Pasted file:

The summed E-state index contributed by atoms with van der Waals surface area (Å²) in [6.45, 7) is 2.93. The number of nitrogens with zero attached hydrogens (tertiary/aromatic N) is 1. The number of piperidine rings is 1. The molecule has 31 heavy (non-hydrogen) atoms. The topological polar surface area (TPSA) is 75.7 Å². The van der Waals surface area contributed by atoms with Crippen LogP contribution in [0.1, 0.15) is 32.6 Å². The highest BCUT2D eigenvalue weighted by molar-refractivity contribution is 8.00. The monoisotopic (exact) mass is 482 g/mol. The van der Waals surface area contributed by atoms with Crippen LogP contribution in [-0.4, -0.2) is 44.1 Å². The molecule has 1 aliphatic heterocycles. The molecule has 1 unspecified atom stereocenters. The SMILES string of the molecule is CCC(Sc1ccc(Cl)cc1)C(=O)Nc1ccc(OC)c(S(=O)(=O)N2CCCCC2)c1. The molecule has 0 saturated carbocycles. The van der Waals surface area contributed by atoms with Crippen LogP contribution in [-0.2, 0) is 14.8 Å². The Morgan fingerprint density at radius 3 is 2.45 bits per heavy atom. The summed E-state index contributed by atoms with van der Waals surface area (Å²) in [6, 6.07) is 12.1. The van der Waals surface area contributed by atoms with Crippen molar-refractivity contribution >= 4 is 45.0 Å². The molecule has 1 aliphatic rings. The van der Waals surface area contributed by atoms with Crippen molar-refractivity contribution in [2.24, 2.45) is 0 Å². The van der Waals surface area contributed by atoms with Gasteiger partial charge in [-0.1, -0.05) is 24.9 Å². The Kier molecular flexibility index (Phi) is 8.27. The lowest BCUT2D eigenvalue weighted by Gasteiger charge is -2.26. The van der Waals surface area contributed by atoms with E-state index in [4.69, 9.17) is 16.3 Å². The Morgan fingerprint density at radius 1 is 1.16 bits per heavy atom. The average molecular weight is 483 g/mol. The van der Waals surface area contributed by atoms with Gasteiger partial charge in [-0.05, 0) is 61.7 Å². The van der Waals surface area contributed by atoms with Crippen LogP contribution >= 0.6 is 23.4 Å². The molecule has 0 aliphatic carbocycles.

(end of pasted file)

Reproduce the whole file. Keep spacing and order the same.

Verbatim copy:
The summed E-state index contributed by atoms with van der Waals surface area (Å²) in [6.45, 7) is 2.93. The number of nitrogens with zero attached hydrogens (tertiary/aromatic N) is 1. The number of piperidine rings is 1. The molecule has 31 heavy (non-hydrogen) atoms. The topological polar surface area (TPSA) is 75.7 Å². The van der Waals surface area contributed by atoms with Crippen LogP contribution in [0.1, 0.15) is 32.6 Å². The highest BCUT2D eigenvalue weighted by molar-refractivity contribution is 8.00. The monoisotopic (exact) mass is 482 g/mol. The van der Waals surface area contributed by atoms with Crippen LogP contribution in [-0.4, -0.2) is 44.1 Å². The molecule has 1 aliphatic heterocycles. The molecule has 1 unspecified atom stereocenters. The SMILES string of the molecule is CCC(Sc1ccc(Cl)cc1)C(=O)Nc1ccc(OC)c(S(=O)(=O)N2CCCCC2)c1. The molecule has 0 saturated carbocycles. The van der Waals surface area contributed by atoms with Crippen LogP contribution in [-0.2, 0) is 14.8 Å². The Morgan fingerprint density at radius 3 is 2.45 bits per heavy atom. The summed E-state index contributed by atoms with van der Waals surface area (Å²) in [6, 6.07) is 12.1. The van der Waals surface area contributed by atoms with Crippen molar-refractivity contribution >= 4 is 45.0 Å². The molecule has 1 aliphatic rings. The van der Waals surface area contributed by atoms with Crippen molar-refractivity contribution in [2.24, 2.45) is 0 Å². The van der Waals surface area contributed by atoms with Gasteiger partial charge in [-0.1, -0.05) is 24.9 Å². The Kier molecular flexibility index (Phi) is 8.27. The lowest BCUT2D eigenvalue weighted by Gasteiger charge is -2.26. The van der Waals surface area contributed by atoms with E-state index in [4.69, 9.17) is 16.3 Å². The Morgan fingerprint density at radius 1 is 1.16 bits per heavy atom. The average molecular weight is 483 g/mol. The van der Waals surface area contributed by atoms with Gasteiger partial charge in [-0.05, 0) is 61.7 Å². The van der Waals surface area contributed by atoms with Crippen LogP contribution >= 0.6 is 23.4 Å². The molecule has 0 aliphatic carbocycles.